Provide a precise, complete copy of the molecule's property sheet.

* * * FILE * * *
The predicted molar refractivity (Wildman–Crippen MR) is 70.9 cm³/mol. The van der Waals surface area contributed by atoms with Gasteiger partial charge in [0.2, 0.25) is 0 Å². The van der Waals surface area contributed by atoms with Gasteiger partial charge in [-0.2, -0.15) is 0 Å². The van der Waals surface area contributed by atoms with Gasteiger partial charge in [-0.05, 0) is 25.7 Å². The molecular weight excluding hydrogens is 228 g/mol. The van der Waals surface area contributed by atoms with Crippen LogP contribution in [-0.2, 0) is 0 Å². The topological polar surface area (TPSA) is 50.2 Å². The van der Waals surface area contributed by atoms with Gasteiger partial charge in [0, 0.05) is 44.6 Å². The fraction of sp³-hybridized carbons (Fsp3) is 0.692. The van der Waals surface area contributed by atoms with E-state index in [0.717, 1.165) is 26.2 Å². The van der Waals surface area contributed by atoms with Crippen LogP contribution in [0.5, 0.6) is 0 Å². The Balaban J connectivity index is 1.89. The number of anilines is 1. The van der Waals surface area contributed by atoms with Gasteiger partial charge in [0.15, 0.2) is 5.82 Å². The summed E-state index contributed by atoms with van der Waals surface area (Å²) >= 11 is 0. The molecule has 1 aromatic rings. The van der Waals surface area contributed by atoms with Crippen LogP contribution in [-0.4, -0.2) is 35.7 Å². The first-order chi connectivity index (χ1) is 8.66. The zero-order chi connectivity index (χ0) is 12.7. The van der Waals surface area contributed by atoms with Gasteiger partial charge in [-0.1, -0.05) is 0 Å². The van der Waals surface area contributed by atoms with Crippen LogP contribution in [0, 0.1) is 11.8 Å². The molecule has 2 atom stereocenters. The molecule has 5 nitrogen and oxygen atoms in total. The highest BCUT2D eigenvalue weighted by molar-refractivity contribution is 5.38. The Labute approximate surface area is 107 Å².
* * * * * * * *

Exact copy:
The predicted molar refractivity (Wildman–Crippen MR) is 70.9 cm³/mol. The van der Waals surface area contributed by atoms with Gasteiger partial charge in [0.2, 0.25) is 0 Å². The van der Waals surface area contributed by atoms with Gasteiger partial charge in [-0.2, -0.15) is 0 Å². The van der Waals surface area contributed by atoms with Gasteiger partial charge in [-0.05, 0) is 25.7 Å². The molecular weight excluding hydrogens is 228 g/mol. The van der Waals surface area contributed by atoms with Crippen LogP contribution in [-0.2, 0) is 0 Å². The topological polar surface area (TPSA) is 50.2 Å². The van der Waals surface area contributed by atoms with Gasteiger partial charge in [0, 0.05) is 44.6 Å². The fraction of sp³-hybridized carbons (Fsp3) is 0.692. The van der Waals surface area contributed by atoms with E-state index in [0.717, 1.165) is 26.2 Å². The van der Waals surface area contributed by atoms with Crippen LogP contribution in [0.5, 0.6) is 0 Å². The Balaban J connectivity index is 1.89. The number of anilines is 1. The van der Waals surface area contributed by atoms with Gasteiger partial charge in [0.15, 0.2) is 5.82 Å². The summed E-state index contributed by atoms with van der Waals surface area (Å²) >= 11 is 0. The molecule has 1 aromatic rings. The van der Waals surface area contributed by atoms with Crippen LogP contribution in [-0.4, -0.2) is 35.7 Å². The first-order chi connectivity index (χ1) is 8.66. The zero-order chi connectivity index (χ0) is 12.7. The van der Waals surface area contributed by atoms with Gasteiger partial charge in [-0.1, -0.05) is 0 Å². The van der Waals surface area contributed by atoms with Crippen LogP contribution in [0, 0.1) is 11.8 Å². The molecule has 2 atom stereocenters. The molecule has 5 nitrogen and oxygen atoms in total. The highest BCUT2D eigenvalue weighted by molar-refractivity contribution is 5.38. The Labute approximate surface area is 107 Å².